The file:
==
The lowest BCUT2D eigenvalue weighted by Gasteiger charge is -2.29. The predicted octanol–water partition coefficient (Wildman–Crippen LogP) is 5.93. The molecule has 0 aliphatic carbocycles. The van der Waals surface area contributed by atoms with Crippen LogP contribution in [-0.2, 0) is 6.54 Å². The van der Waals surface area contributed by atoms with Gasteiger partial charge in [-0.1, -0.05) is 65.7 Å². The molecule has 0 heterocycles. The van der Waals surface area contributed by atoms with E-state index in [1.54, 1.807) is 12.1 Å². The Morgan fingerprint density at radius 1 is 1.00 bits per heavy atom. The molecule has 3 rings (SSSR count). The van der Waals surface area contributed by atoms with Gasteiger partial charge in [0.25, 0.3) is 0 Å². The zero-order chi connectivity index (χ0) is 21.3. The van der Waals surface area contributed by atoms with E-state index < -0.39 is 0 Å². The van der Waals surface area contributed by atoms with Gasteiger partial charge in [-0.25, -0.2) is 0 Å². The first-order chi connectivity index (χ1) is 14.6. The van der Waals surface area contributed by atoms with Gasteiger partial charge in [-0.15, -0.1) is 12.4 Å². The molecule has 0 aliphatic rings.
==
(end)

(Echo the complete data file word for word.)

The lowest BCUT2D eigenvalue weighted by Gasteiger charge is -2.29. The predicted octanol–water partition coefficient (Wildman–Crippen LogP) is 5.93. The molecule has 0 aliphatic carbocycles. The van der Waals surface area contributed by atoms with Crippen LogP contribution in [-0.2, 0) is 6.54 Å². The van der Waals surface area contributed by atoms with Gasteiger partial charge in [-0.1, -0.05) is 65.7 Å². The molecule has 0 heterocycles. The van der Waals surface area contributed by atoms with E-state index in [1.54, 1.807) is 12.1 Å². The Morgan fingerprint density at radius 1 is 1.00 bits per heavy atom. The molecule has 3 rings (SSSR count). The van der Waals surface area contributed by atoms with Gasteiger partial charge in [0.25, 0.3) is 0 Å². The zero-order chi connectivity index (χ0) is 21.3. The van der Waals surface area contributed by atoms with E-state index < -0.39 is 0 Å². The van der Waals surface area contributed by atoms with Gasteiger partial charge in [-0.25, -0.2) is 0 Å². The first-order chi connectivity index (χ1) is 14.6. The van der Waals surface area contributed by atoms with Gasteiger partial charge in [-0.15, -0.1) is 12.4 Å². The molecule has 0 aliphatic rings.